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by: Christophe Bernier


Christophe Bernier
GPA 3.89


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Class Notes
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This 12 page Class Notes was uploaded by Christophe Bernier on Tuesday October 13, 2015. The Class Notes belongs to MC 2000 at Louisiana State University taught by Staff in Fall. Since its upload, it has received 5 views. For similar materials see /class/223155/mc-2000-louisiana-state-university in Journalism and Mass Communications at Louisiana State University.

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Date Created: 10/13/15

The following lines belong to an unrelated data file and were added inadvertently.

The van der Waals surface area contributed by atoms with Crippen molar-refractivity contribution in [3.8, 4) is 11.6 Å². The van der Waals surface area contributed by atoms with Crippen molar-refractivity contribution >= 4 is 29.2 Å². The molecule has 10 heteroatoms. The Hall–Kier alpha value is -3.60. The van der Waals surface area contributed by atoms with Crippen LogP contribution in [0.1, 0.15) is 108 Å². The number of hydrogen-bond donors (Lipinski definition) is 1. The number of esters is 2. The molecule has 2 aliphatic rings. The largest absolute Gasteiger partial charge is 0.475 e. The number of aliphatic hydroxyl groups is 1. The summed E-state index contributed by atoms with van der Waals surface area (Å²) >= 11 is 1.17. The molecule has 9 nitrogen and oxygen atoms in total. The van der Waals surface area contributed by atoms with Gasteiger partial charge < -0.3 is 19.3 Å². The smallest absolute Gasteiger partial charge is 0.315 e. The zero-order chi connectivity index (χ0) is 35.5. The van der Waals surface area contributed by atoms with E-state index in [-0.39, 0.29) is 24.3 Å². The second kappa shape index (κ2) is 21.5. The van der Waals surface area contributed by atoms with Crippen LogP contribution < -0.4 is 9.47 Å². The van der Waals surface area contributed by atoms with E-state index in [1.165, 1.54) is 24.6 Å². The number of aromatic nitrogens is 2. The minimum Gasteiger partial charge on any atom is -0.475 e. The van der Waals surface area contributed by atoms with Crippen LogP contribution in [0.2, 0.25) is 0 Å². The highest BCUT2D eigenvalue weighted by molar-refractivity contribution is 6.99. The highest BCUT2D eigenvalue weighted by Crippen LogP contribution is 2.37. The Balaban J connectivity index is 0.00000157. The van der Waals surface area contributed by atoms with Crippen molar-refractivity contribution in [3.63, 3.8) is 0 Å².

Ch 2 The Internet and New Technologies STU DY G U I D E III Origins of the Internet The Birth of the Internet Know why ARPAnet s quotdistributed networkquot design was significant to those who designed it Be able to explain how 1 the Web s quothypertextquot or hyperlinks 2 HTML code and 3 web browsers transformed the Internet into the rockin World Wide Web we know and love today The Internet Grows Up Understand how Yahoo became the first major Internet quotportal I and what that means III The Structure of the Internet Today Internet Service Providers Study the paragraph on AOL especially re its merger and its decline Directories and Search Engines Study the 3 paragraphs that start with Google s 1998 release Media Convergence Online Know what convergence means what kind of impact it has had on culture and traditional media industries who has benefitted from it see Apple and what its critics say about it El Ownership Issues on the Internet Major Players This section focuses on Microsoft but I think it s on its way out Google s the one to watch So just study the last 2 paragraphs Alternate Voices Boo this section doesn t explain what opensource means Let s see what Wikipedia an opensource application itself explains it quotOpen source is an approach to design development and distribution that offers practical accessibility to a product39s source goods and knowledge The principles and practices are commonly applied to the peer production development of source code for software that is made available for public collaborationquot Okay in other words it s about creative sharing Most media and technology companies claim proprietary copyright on everything they create Apple took this to the extreme with its operating system back in the 1980s which is why there s more cool stuff available for a PC than for a Mac The idea with opensource software content etc is that you make your data available usually free so others can build on it tweak it etc I generally heap praise on all things open source except for this semester Why Because Moodle is opensource Grrrrrr Makes you suspect that maybe you DO get what you pay for or don t in this case Anyway just study the two subsections that talk about Linux and Wikis Open Source Software Wiki Web Sites El Free Expression Security and Access Liv We I like that this section mentions the Telecommunications Act of 1996 at least the CDA portion but all you need to remember about the Telecomm Act s CDA is what I told you in class That it quotsuggestedquot that the TV and cable networks come up with their own voluntary ratings system then required TV manufacturers to put VChips in TV sets that could quotreadquot those ratings Do check out what it says about swapping porn on filesharing sites just for fun The Economics of the Digital Divide What s the digital divide and what quotdemosquot tend put you on the wrong side of it How is WiFi being used to bridge that divide El Citizens the Internet and Democracy Is the Internet a democratizing medium or not What are the arguments on each side I To understand what atoms are I To understand how atoms interact to form molecules I To understand why water is so important to life I What Are Atoms Atoms are basic structural units composed of still smaller particles Electrons orbit the nucleus at fixed distances called orbitals Life depends on the ability of electrons to capture and release energy matter I Atoms are the fundamental structural units of and are composed of 3 types of particles Protons positively charged Located l the central atomic Neutrons uncharged nucleus Electrons negatively charged Located the orb around the central ln orbit amundthe nucleus ammo uceug Atoms are electrically neutral because their number of positive protons and negative electrons is equal I An element is a substance that cannot be broken down by ordinary chemical reactions I All atoms belong to one of 92 types of naturally occurring elements I An atomic number of protons is the defining value for an element For example carbon has 6 protons nitrogen has 7 i nilh L l39 quot e e 6 t 39 39 i 3733 e a Hydrogen H h Helium He The number of protons in the nucleus of an atom is known as its atomic number The atomic mass of an element is the total mass of its protons neutrons and elec rons Atoms ofan element may vary in the number of neutrons they have In the nucleus Variant atomic forms of an element are called Some isotopes are radioactive meaning that they spontaneoust break apart and release energy and are used in research and medicine Radioactive isotopes used in medicine give off energy gamma rays that can target s ecific cells eg cancer ce Is but at a levelt at does not directly harm other cells I1 12 s IIIII II WE s I I IIIII I I IIIII Elements may occur as solids liquids and gases Electron shells Larger atoms can accommodate more electrons than smaller ones can Electrons are distributed around the nucleus of an atom in electron she Is The first shell or energy level holds 2 s The second shell and higher hold up to Electron shells The roles of the nucleus and the electrons are The nucleus provides stability The electrons interact with other atoms for example to form chemical ban 5 Chemical bonds are the force of attraction between neighboring atoms that holds them together within a molecule mm El 6 Lullain al 7 a at 2 2e 2 3 15 2W xquot 187v 2nquot Dwml mmwsm Diumvlhl G 391 iThe rst shell orenergy level holds 2 electrons iThe second shell and beyond hold up to 8 Life depends on electrons capturing and releasing energy Electron shells correspond to energy levels When energy excites an atom it causes an electron to jump from a lower to a higher energy shell Later the electron falls back into its original shell releasing the energy Flu 272 Ii Muttiii Atoms interact when there are vacancies in the outermost electron shells etheelmrnndrnns Chemical bonds hold atoms together in m m 9izii nquots mu u cti i i z simnmy hmherenwuymell mam m0 90 es mmV777 Jen Wm quotTheirstsheii WWW cmmm orenergyleyel E t x I hold52 9 A electrons i l i 9 i i i l quotThe Second Shell holds up to 8 Antaclla mwun Fig 273 up Echuvges rillaz rllw 3L quotTV Ll iri AMEN Interaction between atoms I Interaction between atoms Molecules consist of 2 or more atoms from the Atoms Wl nOt r aCt With Other atoms i t same or different elements that are held outermost shell is completely full such atoms together by interactions among their outermost are cons39dered men electron S ens Example Neon With 8 electrons in its outermost shell is full and therefore is inert Reactions between atoms depend upon the confi uration of electrons in the outermost electgon she Atoms will react with other atoms if the outermost shell is partially full such atoms are considered reactive Example Oxygen with 6 electrons in its outermost shell can hold 2 more electrons and so is susceptible to reacting v fanaye ti 1 l awn Milieu 513 Miami Interaction between atoms 39 Single electrons 39 Hydrogen and Reactive atoms gain stability through electron from eaCh Of 2 interactions chemical reactions To empty the outermost shell electrons can be lost To fill the outermost shell electrons can be gained oxygen aoms ydrogen gain stabilityby molecules fillthe Interactlng With outer shell of an oxygen atom Eectrons can be shared with another atom when both atoms have full outermost shells Hydrogen MolemleiH find it lifti711 li39U lHtli knlK 3L quotTV Lil39i rJJHl iN limitr1 in turn tiling ii I Some cellular reactions produce free radicals Chemical bonds hold atoms together Within molecules QZeargiar1mggrm A chemical reaction is a process by which new quotWalequot l W i alf l iiSgeo ii s i fff i Z S i hifre h H m r in WW 1 e s Meme rawmum I Free radicals are highly 9quot F55 unstable and reactive Free radicals steal electrons destroying other molecules Cell death can occurfrom free radical attack I Ionic bonds form among charged atoms that are called ions 16m amid in manage Moli zjlk W mm I Covalent bonds form between uncharged quot quot atoms that share electrons ovilenl um may Dzmrs bniwenn m m anyquot mm m mm a m n I Hydrogen bonds are attractlve forces between Wit 1213 2232 W quot 32C 7 L J il f lilifizlillltw polar molecules Table 272 gt cm LIquot 1 Ions and ionic bonds Ions and ionic bonds Salt crystals are formed by a repeated orderly arrangement of sodium and chloride ions Atoms that have lost or gained electrons thereby altering the balance between protons and electrons are charged and are called ions Atoms that have lost electrons become positively charged ions eg sodium Nat Atoms that have gained electrons become negatively charged ions eg chlorine Ct Oppositer charged ions that are attracted to each other are bound into a molecule by ionic bonds Covalent bonds form between uncharged atoms that share electrons An atom with a partially full outermost electron shell can become stable by sharing electrons with another atom forming a covalent bond Two electrons one from each atom when shared form a covalent bond Covalent bonds are found in H2 02 N2 and H20 Covalent bonds are stronger than ionic bonds but vary in their stability Covalent bonds form between uncharged atoms that share electrons Ionic bonds rapidly dissociate break down in water Biological molecules must function in a watery environment so the atoms in most biological molecules eg proteins sugars and fats are joined by covalent bonds xlfprllaz rllm How electrons are shared determines whether a covalent bond is nonpolar or polar Atoms within a molecule may have different nuclear charges Those atoms with a greater positive nuclear charge pull more strongly on electrons in a covalent bond In molecules like H2 both atoms exert the same pulling force on bond electrons and the bond is called a nonpolar covalent bond 3L quotTV Kiri Agllglliarrc N How electrons are shared determines whether a covalent bond is nonpolar or polar In molecules where atoms of different elements are involved H20 the electrons are not always equally shared and these covalent bonds are called polar covalent bonds How electrons are shared determines whether a covalent bond is nonpolar or polar A molecule with polar bonds may be polar overall We egmyheere n H2O is a polar molecule gherge e 7 fl Li imi The slightly positively charged pole is around each hydro z reiheheer The slightly negatively charged pole is around the ox en hel rge huge gem Jeaual g he hee my hygrggehe ghghergeg eeehhggrege shere ggewe drogms Wge slightly D sitivE 7 e77 m gas on m 3KlnrllirslvileniIlnilhgmhyirlgen IPolarovalen honilngmwakrNg xg rrllaz rllw 3L quotTV Kiri LJHWN g Hydrogen bonds are attractive forces between polar molecules Polar molecules such as those in water have partially charged atoms at their ends Hydrogen bonds are attractive forces between polar molecules Polar biological molecules can form hydrogen Hydrogen bonds form when partial opposite bonds with water each other or even within the same molecule charges in different molecules attract each other The partially positive hydrogen atoms of one water molecule are attracted to the partially negative oxygen on anothe Hydr gen bonds are comparatively weak but collectively can be quite strong hmull Fig 1397 4m 1 ll lt13 Water molecules attract one another Cohesion is the tendency of the molecules of a single substance to stick together Hydrogen bonding between water molecules 5 on produces high co e Watercohesion explains how water molecules can form a chain in delivering moisture to the top of a tree Cohesion of water molecules along a surface produces surface tension Spiders and water striders rely on surface tension to move across the surface of ponds Water molecules attract one another Water molecules stick to polar or charged surfaces according to the property called adhesion Adhesion helps water climb up the thin tubes of plants to the leaves Water interacts with many other molecules Water is an excellent solvent A wide range of substances dissolve are completely surrounded and dispersed in water to form solutions Wit 3 6 r 3 M Jamal Water interacts with many other molecules Water moderates the effects of temperature Water soluble molecules are hydrophilic Change Water molecules are attracted to and can Very low orvery high temperatures may damage surround and thereby dissolve ions or polar ethmeS 0F Slow down important Chemical molecules such as sugars and amino acids reaCtiOhS Waterinsoluble molecules that repel and drive Water helps to absorb some 0f the heat and together uncharged and nonpolar molecules like PFOteCtS SUbStahceS Within the water from fats and oils are hydrophobic damage The clumping of nonpolar molecules is called hydrophobic interaction 3 LJPQIHHH m u Waterforms an unusual solid ice Ice floats in liquid water Ponds and lakes freeze from the top down and never freeze completely to the bottom Many plants and fish are therefore saved from Waterforms an unusual solid ice Most substances become denser when they solidify from a liquid Ice is unusual because it is less dense than freezmg liquid water Water molecules spread apart slightly during the freezing process